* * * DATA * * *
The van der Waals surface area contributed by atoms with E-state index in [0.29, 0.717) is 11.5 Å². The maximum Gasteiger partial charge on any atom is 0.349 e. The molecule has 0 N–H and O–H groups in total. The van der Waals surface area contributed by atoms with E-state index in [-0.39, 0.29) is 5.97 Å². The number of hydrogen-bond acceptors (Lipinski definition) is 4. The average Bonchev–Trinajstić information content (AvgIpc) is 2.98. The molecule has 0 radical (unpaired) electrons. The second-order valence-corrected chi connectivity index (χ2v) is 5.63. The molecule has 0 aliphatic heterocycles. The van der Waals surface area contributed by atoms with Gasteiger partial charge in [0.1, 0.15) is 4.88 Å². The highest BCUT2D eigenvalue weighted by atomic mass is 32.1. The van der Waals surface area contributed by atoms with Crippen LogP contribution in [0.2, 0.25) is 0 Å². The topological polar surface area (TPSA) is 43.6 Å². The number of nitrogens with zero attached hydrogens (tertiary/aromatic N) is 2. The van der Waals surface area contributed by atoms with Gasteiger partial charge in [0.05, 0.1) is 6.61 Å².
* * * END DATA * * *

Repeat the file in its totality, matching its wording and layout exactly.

The van der Waals surface area contributed by atoms with E-state index in [0.29, 0.717) is 11.5 Å². The maximum Gasteiger partial charge on any atom is 0.349 e. The molecule has 0 N–H and O–H groups in total. The van der Waals surface area contributed by atoms with E-state index in [-0.39, 0.29) is 5.97 Å². The number of hydrogen-bond acceptors (Lipinski definition) is 4. The average Bonchev–Trinajstić information content (AvgIpc) is 2.98. The molecule has 0 radical (unpaired) electrons. The second-order valence-corrected chi connectivity index (χ2v) is 5.63. The molecule has 0 aliphatic heterocycles. The van der Waals surface area contributed by atoms with Gasteiger partial charge in [0.1, 0.15) is 4.88 Å². The highest BCUT2D eigenvalue weighted by atomic mass is 32.1. The van der Waals surface area contributed by atoms with Crippen LogP contribution in [0.2, 0.25) is 0 Å². The topological polar surface area (TPSA) is 43.6 Å². The number of nitrogens with zero attached hydrogens (tertiary/aromatic N) is 2. The van der Waals surface area contributed by atoms with Gasteiger partial charge in [0.05, 0.1) is 6.61 Å².